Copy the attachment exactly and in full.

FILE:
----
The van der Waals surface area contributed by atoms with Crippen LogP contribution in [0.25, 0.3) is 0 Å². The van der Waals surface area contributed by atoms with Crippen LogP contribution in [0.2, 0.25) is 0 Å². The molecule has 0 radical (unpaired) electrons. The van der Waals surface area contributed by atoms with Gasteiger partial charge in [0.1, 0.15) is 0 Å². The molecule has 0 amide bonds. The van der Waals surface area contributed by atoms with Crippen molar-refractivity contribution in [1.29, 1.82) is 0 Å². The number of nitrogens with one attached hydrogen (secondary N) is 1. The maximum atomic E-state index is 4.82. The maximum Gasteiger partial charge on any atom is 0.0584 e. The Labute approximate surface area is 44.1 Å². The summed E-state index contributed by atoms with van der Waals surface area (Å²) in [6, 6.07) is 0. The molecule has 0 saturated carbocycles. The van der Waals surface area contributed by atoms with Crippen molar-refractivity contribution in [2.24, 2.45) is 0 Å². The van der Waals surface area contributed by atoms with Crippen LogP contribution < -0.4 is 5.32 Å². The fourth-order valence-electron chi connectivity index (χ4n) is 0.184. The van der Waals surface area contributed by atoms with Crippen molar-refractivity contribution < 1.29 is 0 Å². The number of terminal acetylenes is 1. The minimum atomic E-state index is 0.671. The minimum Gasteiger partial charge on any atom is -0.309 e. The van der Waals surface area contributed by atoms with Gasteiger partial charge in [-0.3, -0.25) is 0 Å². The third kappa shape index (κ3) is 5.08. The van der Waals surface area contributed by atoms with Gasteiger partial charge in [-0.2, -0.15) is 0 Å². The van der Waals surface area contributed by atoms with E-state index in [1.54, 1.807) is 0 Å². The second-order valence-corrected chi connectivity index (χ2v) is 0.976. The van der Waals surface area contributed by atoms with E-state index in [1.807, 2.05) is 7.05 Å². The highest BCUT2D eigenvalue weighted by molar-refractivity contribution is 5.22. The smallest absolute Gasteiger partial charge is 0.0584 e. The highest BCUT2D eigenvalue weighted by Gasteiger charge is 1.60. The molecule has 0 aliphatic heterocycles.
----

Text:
The van der Waals surface area contributed by atoms with Crippen LogP contribution in [0.25, 0.3) is 0 Å². The van der Waals surface area contributed by atoms with Crippen LogP contribution in [0.2, 0.25) is 0 Å². The molecule has 0 radical (unpaired) electrons. The van der Waals surface area contributed by atoms with Gasteiger partial charge in [0.1, 0.15) is 0 Å². The molecule has 0 amide bonds. The van der Waals surface area contributed by atoms with Crippen molar-refractivity contribution in [1.29, 1.82) is 0 Å². The number of nitrogens with one attached hydrogen (secondary N) is 1. The maximum atomic E-state index is 4.82. The maximum Gasteiger partial charge on any atom is 0.0584 e. The Labute approximate surface area is 44.1 Å². The summed E-state index contributed by atoms with van der Waals surface area (Å²) in [6, 6.07) is 0. The molecule has 0 saturated carbocycles. The van der Waals surface area contributed by atoms with Crippen molar-refractivity contribution in [2.24, 2.45) is 0 Å². The van der Waals surface area contributed by atoms with Crippen LogP contribution < -0.4 is 5.32 Å². The fourth-order valence-electron chi connectivity index (χ4n) is 0.184. The van der Waals surface area contributed by atoms with Crippen molar-refractivity contribution < 1.29 is 0 Å². The number of terminal acetylenes is 1. The minimum atomic E-state index is 0.671. The minimum Gasteiger partial charge on any atom is -0.309 e. The van der Waals surface area contributed by atoms with Gasteiger partial charge in [-0.3, -0.25) is 0 Å². The third kappa shape index (κ3) is 5.08. The van der Waals surface area contributed by atoms with Gasteiger partial charge in [-0.2, -0.15) is 0 Å². The van der Waals surface area contributed by atoms with E-state index in [1.54, 1.807) is 0 Å². The second-order valence-corrected chi connectivity index (χ2v) is 0.976. The van der Waals surface area contributed by atoms with E-state index in [1.807, 2.05) is 7.05 Å². The highest BCUT2D eigenvalue weighted by molar-refractivity contribution is 5.22. The smallest absolute Gasteiger partial charge is 0.0584 e. The highest BCUT2D eigenvalue weighted by Gasteiger charge is 1.60. The molecule has 0 aliphatic heterocycles.